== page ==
What it is about is high-quality wings and creativity, both of which show that this place knows its identity and will try anything that’s within it to have success. It’s pretty crazy that a national restaurant chain came out of a service station and a love of cars, but every successful thing’s got a story. This one just happens to be one of the best.


Time to go: Lunch or dinner. This is a great spot to visit for either meal, given that wings can be eaten all day.

Wait during my visit: None. Amy and I had a table very quickly.

Location: The original one is located at 101 Chestnut Street in Sharon, Pa., while Amy and I visited the one at 4900 South Moorland Road in New Berlin, Wis., a suburb of Milwaukee.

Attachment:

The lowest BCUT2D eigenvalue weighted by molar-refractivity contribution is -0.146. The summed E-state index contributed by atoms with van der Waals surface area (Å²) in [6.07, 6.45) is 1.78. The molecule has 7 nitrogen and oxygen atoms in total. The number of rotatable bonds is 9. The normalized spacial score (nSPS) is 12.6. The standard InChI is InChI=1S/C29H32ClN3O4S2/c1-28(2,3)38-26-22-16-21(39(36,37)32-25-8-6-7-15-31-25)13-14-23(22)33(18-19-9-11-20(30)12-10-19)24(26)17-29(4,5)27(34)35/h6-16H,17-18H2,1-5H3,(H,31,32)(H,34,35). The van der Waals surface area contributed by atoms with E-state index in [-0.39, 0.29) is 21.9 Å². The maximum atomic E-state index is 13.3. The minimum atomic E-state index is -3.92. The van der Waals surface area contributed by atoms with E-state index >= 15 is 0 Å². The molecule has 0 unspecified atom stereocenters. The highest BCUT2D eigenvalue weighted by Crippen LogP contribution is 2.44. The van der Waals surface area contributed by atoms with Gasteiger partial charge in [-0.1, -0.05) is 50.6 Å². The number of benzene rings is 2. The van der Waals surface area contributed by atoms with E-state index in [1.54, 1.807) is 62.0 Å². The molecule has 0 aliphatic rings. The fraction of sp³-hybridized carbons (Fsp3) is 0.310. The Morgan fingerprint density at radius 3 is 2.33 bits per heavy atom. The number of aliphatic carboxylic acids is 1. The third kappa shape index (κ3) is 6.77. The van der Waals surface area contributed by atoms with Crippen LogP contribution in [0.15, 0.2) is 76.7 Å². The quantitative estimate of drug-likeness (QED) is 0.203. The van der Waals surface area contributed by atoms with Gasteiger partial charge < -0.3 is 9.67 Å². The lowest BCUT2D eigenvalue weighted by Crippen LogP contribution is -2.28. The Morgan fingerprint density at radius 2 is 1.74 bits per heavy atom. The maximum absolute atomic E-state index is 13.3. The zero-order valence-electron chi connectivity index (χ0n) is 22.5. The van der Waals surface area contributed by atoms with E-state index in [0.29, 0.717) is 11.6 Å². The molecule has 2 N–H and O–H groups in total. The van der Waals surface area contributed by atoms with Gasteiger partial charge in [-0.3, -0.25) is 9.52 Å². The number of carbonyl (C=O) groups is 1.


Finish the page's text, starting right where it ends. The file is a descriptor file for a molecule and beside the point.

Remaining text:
Cost: Not bad. Most meals will run about $10 or so per person.

Parking: Shouldn’t be an issue at most locations, and it wasn’t for us.

Seating arrangement: Booths, tables and chairs are abundant.

Website: Quaker Steak and Lube

Specialty items: Wings, sauces, Lubeburger


Quaker Steak & Lube on Urbanspoon


About nighthawk2005

A hungry guy in the land of the Hawkeye discovers America's best restaurants for himself.

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  1. The Lost Cuban, Cedar Rapids, Iowa | Dan vs. Food - February 7, 2014